Over the Easter weekend the weather in Pittsburgh was incredible, topping out at around 77 degrees at one point. We don’t get many days like that, though the winter was milder this year it was wet and grey 90% or more of the time. I digress… Long story short; it was warm so I spent some time behind the viewfinder.
The image above was taken in one of my favorite spots it Pittsburgh. Someone pasted a bunch of posters in this alley a few years ago and they’ve been exposed to the elements just long enough to look great on film (or the digital equivalent). If you follow me on Flickr or Instagram you’ve likely seen other shots I’ve taken here, I’m a huge fan of revisiting and improving on past efforts.
I wanted to put this article together just to give you a glimpse of my workflow… Not always glamorous (that’s the corner of a dumpster you see on the left and there is a homeless community about 100ft. away… And if my nose is correct, a makeshift urinal behind the dumpsters) but what is? The camera is a Nikon D810 and I’m using the Nikon 70-200mm f/2.8G ED VR II AF-S lens. The little antenna you see sticking up on the left of the camera is the RFN-4s Wireless Remote , I use this to eliminate the shake that pressing the shutter release with my finger causes. If you don’t own a remote you can use mirror lock-up and you’ll get basically the same result.
You can see there is a base under my tripod head, the black thing with blue knobs you can sort of make out… This is for balancing my tripod without having to dicker around with the tripod legs. I use this primarily for panoramic photography but it comes in handy for just about everything. It’s much faster to simply give a twist or two to the knobs than it is to loosen the tripod and try to perfectly adjust (every tripod I use seems to move the camera slightly when you tighten down the primary knob).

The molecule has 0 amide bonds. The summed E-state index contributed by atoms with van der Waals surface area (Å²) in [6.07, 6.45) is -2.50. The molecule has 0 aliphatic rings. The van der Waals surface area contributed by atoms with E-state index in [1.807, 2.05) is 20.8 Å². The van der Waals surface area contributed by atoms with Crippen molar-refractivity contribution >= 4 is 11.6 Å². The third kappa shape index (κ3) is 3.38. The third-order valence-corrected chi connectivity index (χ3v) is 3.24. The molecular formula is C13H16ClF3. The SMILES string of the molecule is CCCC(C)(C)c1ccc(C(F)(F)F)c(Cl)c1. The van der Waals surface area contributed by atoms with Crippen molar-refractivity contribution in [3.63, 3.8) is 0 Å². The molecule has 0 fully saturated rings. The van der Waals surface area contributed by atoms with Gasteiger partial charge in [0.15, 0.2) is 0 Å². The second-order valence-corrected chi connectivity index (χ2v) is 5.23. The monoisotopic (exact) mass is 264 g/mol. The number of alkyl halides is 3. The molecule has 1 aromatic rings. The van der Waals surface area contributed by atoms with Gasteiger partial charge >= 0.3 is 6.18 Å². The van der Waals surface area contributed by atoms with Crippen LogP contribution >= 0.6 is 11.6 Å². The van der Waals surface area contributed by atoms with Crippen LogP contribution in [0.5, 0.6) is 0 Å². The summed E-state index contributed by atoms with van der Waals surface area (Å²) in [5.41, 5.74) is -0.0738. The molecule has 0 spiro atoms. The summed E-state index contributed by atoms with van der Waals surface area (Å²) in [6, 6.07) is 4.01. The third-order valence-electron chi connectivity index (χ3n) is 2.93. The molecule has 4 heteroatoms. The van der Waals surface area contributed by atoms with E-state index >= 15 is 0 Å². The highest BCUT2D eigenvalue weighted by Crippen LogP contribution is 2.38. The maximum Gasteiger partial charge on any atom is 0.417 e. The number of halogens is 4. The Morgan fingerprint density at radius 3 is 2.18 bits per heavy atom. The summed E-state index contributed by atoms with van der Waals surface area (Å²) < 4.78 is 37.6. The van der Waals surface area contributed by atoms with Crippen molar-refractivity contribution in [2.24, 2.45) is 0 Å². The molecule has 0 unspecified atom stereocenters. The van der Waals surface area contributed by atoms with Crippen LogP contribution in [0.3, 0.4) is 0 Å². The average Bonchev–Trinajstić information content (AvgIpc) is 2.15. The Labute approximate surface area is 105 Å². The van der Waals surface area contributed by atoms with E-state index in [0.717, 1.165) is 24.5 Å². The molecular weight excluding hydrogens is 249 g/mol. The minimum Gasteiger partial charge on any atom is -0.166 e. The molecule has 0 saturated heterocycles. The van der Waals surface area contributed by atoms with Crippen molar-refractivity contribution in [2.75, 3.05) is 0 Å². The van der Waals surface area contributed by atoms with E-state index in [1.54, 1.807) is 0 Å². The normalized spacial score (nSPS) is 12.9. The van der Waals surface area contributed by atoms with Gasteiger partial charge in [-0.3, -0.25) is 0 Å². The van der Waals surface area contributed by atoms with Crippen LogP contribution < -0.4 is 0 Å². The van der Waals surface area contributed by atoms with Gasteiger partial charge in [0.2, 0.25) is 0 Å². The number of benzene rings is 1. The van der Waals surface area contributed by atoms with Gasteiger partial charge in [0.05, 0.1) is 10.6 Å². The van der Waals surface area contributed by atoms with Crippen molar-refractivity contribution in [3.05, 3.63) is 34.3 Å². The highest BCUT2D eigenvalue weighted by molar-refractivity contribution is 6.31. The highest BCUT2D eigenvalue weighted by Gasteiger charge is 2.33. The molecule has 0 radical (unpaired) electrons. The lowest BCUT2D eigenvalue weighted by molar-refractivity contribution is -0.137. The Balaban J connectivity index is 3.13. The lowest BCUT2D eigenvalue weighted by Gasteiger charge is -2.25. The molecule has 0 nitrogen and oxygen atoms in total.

The wrist strap you see is made by Lance Camera Straps. Hands down, this is my favorite solution for carrying my camera. Don’t interpret that as “this is the best solution for everyone in the world for all time”… To each his or her own.
The couple you see blurred walking across the frame were created by using a 6 stop neutral density filter from B+W (found here). The shot was taken in the early afternoon so I needed the ND filter to slow down the shutter speed and blur the people who walked by. There weren’t many people out so it took me a good half hour before this couple walked by. Luckily the rats under the dumpster kept me company…
If I forgot something and/or you’d like more information you can leave a comment below and I’ll answer the best I can.
Glad to hear that someone has written about the grit that is sometimes involved with getting a photo. Photography is not all cream puffs on a table.
Certainly isn’t, I’m sure we’ve all got some grunge stories.
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